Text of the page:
“So you still kill gods, you’re just sad about it now?”
That’s the gist of what someone says to our grizzled Spartan warrior Kratos in a critical scene about two-thirds of the way through God of War Ragnarok. It’s a chuckle-worthy throwaway line in the moment, but it stuck with me after seeing the credits roll.
That’s because it’s representative of why Ragnarok never quite manages to meet the remarkably high bar set by God of War (2018), despite being expanded and enhanced in so many ways. What begins as a somber tale of a father and son out to save the world quickly becomes too chipper and snarky (dare I say Whedonesque?) for its own good.
Spelunking around the Nine Realms of Norse myth is exhilarating, with more refined combat, badder boss brawls, and dazzling spaces to explore. But God of War Ragnarok makes a handful of strange narrative choices — most of which I can’t explicitly talk about here — that undermine the growth of its central father-son duo and the stakes of their journey. It’s definitely more God of War (2018), which is far from a bad thing. But it still plays like a late-gen PS4 game, and never quite manages to feel as groundbreaking or fresh as its predecessor.
The most memorable aspect of God of War wasn’t how far it was able to push the aging PS4 hardware at the end of its lifecycle, although that’s certainly noteworthy. It was how much of that game’s story was told through silence, facial expressions, and even combat interactions. Gradually, Atreus became stronger, and his bond with his father did too. Slowly but surely, this strained relationship between a distant, hulking father and his twerpy, introspective son evolved into genuine love and trust.
Our story picks up several years after the events of the 2018 game. Fimbulwinter, the prelude to the world-ending, reality-shattering conflict known as Ragnarok, is in full swing. Narratively speaking, though, Ragnarok may as well take place about three days after the conclusion of God of War. Kratos and his son Atreus continue to be troubled by the fate foretold in the mural they saw during their visit to Jotunheim. Their concern is understandable because said mural predicted some pretty dramatic stuff. (If you need a refresher on the events of the last game, there’s a helpful recap accessible from the home menu.)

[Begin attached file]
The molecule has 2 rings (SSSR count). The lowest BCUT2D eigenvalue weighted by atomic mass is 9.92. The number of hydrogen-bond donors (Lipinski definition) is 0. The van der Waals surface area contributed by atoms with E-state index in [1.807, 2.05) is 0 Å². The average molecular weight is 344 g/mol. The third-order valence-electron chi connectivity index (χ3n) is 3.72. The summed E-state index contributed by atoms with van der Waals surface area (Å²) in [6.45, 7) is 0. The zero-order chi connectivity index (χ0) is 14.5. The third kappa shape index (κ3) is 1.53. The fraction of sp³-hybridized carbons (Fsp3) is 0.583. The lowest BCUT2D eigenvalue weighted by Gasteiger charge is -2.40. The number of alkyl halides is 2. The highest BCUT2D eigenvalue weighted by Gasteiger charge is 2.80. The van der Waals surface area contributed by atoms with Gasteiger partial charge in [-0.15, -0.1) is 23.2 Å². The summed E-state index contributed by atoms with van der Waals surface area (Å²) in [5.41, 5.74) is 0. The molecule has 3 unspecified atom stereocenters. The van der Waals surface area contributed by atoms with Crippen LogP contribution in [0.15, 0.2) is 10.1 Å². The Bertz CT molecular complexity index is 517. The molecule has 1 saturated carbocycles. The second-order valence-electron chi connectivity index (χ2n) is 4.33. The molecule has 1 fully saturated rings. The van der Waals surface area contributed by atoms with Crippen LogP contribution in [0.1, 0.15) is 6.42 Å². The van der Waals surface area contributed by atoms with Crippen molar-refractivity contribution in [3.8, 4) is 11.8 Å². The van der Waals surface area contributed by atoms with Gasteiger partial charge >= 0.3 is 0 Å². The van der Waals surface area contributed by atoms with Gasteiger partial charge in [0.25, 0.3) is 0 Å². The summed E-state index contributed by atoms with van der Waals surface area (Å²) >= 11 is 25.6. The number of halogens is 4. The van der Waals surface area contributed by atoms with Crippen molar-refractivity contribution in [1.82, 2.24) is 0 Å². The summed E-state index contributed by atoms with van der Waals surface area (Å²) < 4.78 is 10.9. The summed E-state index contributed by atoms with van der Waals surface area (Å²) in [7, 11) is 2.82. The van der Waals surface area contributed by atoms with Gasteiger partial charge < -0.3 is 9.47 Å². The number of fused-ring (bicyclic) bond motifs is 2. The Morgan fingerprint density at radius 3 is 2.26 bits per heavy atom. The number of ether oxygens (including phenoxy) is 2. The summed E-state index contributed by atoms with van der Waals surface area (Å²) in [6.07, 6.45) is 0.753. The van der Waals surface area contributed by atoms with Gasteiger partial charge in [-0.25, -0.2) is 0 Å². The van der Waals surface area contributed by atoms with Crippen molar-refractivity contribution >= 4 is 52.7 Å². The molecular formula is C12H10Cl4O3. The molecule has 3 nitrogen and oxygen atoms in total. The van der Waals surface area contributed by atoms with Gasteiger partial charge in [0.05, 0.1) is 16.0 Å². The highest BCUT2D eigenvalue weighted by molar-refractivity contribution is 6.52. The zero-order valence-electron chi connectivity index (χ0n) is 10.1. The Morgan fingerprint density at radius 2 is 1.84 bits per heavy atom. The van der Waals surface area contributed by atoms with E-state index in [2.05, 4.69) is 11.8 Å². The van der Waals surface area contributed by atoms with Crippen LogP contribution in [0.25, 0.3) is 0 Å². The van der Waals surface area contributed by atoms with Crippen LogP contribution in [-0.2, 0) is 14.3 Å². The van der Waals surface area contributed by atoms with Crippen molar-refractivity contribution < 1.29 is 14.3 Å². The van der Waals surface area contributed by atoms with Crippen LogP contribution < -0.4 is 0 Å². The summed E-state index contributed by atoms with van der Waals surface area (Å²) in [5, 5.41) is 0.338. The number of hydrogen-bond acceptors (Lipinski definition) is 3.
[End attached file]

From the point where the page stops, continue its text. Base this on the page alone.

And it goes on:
Maybe it’s the stress of spending the better part of five years in a single-room cabin together, but father and son have basically reverted to who they were about midway through the 2018 game. Kratos is still bossy and overprotective, even if he doesn’t call Atreus “Boy” all the time anymore. Atreus slips back into being arrogant and impulsive, making baffling decisions that seem at odds with the lessons he learned in the last game. Seeing these characters behave in a way that defies their earlier growth is frustrating, even if it’s offset somewhat by memorable and moving moments elsewhere.
God of War Ragnarok dramatically expands the story’s cast of characters, and some of these new additions are more endearing than others. I don’t want to spoil anything here by being too specific, but a few too many of them speak almost exclusively in one-liners. Others have a tiresome tendency to blather on about their feelings at considerable length. Your mileage may vary, but I found these narrative choices broke the immersion and undercut the gravitas of the story.
“Too much talking about feelings” and “too many jokes” are not complaints I expected to have about a God of War game.
The heroes’ journey
While Ragnarok sometimes feels like a step backward from its predecessor in a narrative sense, core mechanics like traversal, exploration, and combat improve upon already excellent systems. Each of the Nine Realms is distinct and vividly rendered, and stepping into a new setting for the first time is consistently jaw-dropping. The story offers plenty of opportunities to take a break from the main plot and go adventuring, and you’ll want to uncover all the little nooks and crannies of these lush and forbidding landscapes.